The LEGO Company is always striving to create safe and fun play environments for children of all ages. The same thought is behind all LEGO video games where we aim to make fun and challenging gaming experiences suitable for children. This section of the website is created to guide you, as a parent, through the wonderful world of children’s gaming. The section is created with inspiration and help from the ‘Entertainment Software Rating Board’ (ESRB) who is the expert when it comes to assigning age and content ratings for video games and mobile apps so parents can make informed choices as to which are suitable for their children and family.
Know What’s in the Game
Checking a game's rating is a great way to gain insight into its content and decide about a game's appropriateness for your child. If you'd like to go even deeper you may want to take advantage of additional information available.
Another good idea for help you and your children, is to have a conversation about the computer and video games played in your household. Below is a framework, but the goal is to have an honest dialogue through which you learn more about your children's games, and they learn more about your concerns, particularly about playing games online.
Get to Know the Games
What about your child's favorite games is especially fun, interesting or challenging?
What's appealing about the games your children want? The story or characters? Game features?
Understand the Features
Are any of the games you've discussed online-enabled (able to be played over an Internet connection with other players)?
What online features and components are possible? Multiplayer games? Player-to-player chat? Purchasing new content?
Has your child ever seen or heard inappropriate language or comments from other players when playing a game online? How does he or she react?
Set Some Ground Rules
Should your child receive your permission before playing a game online?
Are there parental controls set up regarding which games can be played, and whether they may be played online? Do you know whether the games your children want allow for player chat, and if so which type (text, audio, video)? Does your child know what to do, and whom to contact, if being bullied online by another player?
Helpful Tips for Parents
Check the rating. Checking for a game's rating - on game packages or online - is a great place to start in terms of gauging its age-appropriateness. If you want more info, many of the games also have rating summaries that describe in detail exactly what type of content a parent would want to know about, along with specific examples.
Check game reviews. Game review websites are another great source, often providing screen shots, videos and other resources that can help a parent get acquainted with a game's content.
Set parental controls. Parental controls built into the game console or handheld device itself also let parents restrict games by their rating. Some consoles' parental controls even let parents decide when and for how long their child can play, who they can play with, or even let you "mute" or disable the ability for your child to hear the game's online chat (which can at times be pretty colorful). Check out these guides for instructions on setting up parental controls.
Be vigilant and monitor. Just as parents pay attention to the people their children interact with in the real world, that same vigilance is required when their children play or interact online. Certain console-based online gaming services provide parents with the ability to approve friend requests and set up approved lists of friends their child can play with and talk to.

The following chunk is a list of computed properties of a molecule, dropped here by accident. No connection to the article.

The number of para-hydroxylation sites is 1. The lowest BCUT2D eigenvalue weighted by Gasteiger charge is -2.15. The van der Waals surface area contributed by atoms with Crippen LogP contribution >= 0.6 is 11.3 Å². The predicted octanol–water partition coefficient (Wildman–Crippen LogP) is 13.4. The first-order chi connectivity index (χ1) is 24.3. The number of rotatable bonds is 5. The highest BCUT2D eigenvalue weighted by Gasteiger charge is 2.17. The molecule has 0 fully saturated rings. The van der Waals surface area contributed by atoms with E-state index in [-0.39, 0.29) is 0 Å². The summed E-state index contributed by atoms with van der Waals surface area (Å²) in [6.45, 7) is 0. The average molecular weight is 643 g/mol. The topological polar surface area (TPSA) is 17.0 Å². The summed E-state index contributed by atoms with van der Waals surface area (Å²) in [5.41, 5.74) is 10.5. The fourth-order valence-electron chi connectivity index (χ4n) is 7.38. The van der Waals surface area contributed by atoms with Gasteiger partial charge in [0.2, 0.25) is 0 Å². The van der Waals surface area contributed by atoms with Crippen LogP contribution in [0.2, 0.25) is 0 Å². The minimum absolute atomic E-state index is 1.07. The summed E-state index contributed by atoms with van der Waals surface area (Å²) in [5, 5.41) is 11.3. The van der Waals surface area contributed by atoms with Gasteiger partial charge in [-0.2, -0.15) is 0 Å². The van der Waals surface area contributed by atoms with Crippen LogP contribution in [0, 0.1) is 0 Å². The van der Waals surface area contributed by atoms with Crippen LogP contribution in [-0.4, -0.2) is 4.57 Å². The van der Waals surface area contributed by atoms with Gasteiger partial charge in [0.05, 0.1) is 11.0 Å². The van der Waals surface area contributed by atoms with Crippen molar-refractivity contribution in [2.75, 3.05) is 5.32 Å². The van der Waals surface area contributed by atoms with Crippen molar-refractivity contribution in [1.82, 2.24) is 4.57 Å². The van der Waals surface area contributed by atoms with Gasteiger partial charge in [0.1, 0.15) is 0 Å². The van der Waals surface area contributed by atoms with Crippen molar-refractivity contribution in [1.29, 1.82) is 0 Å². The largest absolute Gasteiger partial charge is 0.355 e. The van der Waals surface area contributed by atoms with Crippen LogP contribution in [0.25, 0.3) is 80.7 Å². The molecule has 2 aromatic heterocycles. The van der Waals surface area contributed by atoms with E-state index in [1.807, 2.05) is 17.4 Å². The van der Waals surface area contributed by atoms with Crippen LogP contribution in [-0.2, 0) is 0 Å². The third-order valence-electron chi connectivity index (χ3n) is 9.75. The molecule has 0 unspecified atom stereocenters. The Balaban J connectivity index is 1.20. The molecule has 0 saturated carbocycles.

Speak up. In addition to blocking a player who behaves in an inappropriate manner, you can also notify a game's publisher or online service about the offender. Check the online service's or game publisher's Terms of Service for instructions on how to file a complaint about another player, and be sure to include as much information and evidence as possible about the player in question.
Be involved. Parental involvement is the best tool parents have in managing and monitoring online safety. Stay involved, keep your computer or game system in a common area so you can keep an eye and ear on the action, and talk with your kids about what they're playing and whom they're playing with.
Look out for mods. Some games offer players the ability to modify their content, sometimes in ways that are not consistent with the ESRB rating. These changes can be made by using a special cheat device or a free downloadable program called a "mod."
Don't disclose. Make sure that your children know not to divulge personal or financially sensitive information about themselves or other family members when completing profiles, purchasing items or interacting with others online. And personal information isn't merely limited to things like home address and phone number; kids should be mindful about revealing other aspects of their lives like where they go to school, who they hang out with, where their parents work, or what their plans are for the weekend.
Set limits. Set and discuss limits on what your children can do when playing games online and how long they are allowed to play - online or off.
Beware of cyberbullies. Cyberbullying is a serious and growing problem, and can be just as real and hurtful as the traditional kind. Watch for warning signs that your child is the target of cyberbullying (such as changes in computer usage, increased anxiety or depression, reluctance to go to school and/or socialize), and be sure your child knows and uses proper "netiquette" when playing games online.
For more information on the topic please visit www.esrb.org or www.pegi.info (Pan European Gaming Info)